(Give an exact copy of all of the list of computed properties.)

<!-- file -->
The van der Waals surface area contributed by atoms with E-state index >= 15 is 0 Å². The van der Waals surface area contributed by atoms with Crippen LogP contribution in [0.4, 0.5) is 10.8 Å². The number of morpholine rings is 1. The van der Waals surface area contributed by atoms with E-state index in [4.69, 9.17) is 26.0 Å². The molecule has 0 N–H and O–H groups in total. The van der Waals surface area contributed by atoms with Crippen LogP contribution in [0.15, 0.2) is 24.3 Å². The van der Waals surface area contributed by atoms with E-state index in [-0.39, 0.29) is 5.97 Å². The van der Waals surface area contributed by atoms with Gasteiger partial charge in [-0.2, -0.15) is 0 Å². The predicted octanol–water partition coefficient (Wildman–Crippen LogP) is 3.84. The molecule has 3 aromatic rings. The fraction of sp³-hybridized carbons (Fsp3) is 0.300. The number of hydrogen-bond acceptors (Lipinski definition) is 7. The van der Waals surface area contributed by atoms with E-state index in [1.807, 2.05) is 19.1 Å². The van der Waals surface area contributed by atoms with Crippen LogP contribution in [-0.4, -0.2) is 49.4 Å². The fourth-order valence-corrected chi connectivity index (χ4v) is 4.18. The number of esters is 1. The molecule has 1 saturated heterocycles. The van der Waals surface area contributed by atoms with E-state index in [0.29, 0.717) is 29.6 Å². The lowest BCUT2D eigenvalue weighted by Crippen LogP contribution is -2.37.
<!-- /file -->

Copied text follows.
The van der Waals surface area contributed by atoms with E-state index >= 15 is 0 Å². The van der Waals surface area contributed by atoms with Crippen LogP contribution in [0.4, 0.5) is 10.8 Å². The number of morpholine rings is 1. The van der Waals surface area contributed by atoms with E-state index in [4.69, 9.17) is 26.0 Å². The molecule has 0 N–H and O–H groups in total. The van der Waals surface area contributed by atoms with Crippen LogP contribution in [0.15, 0.2) is 24.3 Å². The van der Waals surface area contributed by atoms with E-state index in [-0.39, 0.29) is 5.97 Å². The van der Waals surface area contributed by atoms with Gasteiger partial charge in [-0.2, -0.15) is 0 Å². The predicted octanol–water partition coefficient (Wildman–Crippen LogP) is 3.84. The molecule has 3 aromatic rings. The fraction of sp³-hybridized carbons (Fsp3) is 0.300. The number of hydrogen-bond acceptors (Lipinski definition) is 7. The van der Waals surface area contributed by atoms with E-state index in [1.807, 2.05) is 19.1 Å². The van der Waals surface area contributed by atoms with Crippen LogP contribution in [-0.4, -0.2) is 49.4 Å². The fourth-order valence-corrected chi connectivity index (χ4v) is 4.18. The number of esters is 1. The molecule has 1 saturated heterocycles. The van der Waals surface area contributed by atoms with E-state index in [0.29, 0.717) is 29.6 Å². The lowest BCUT2D eigenvalue weighted by Crippen LogP contribution is -2.37.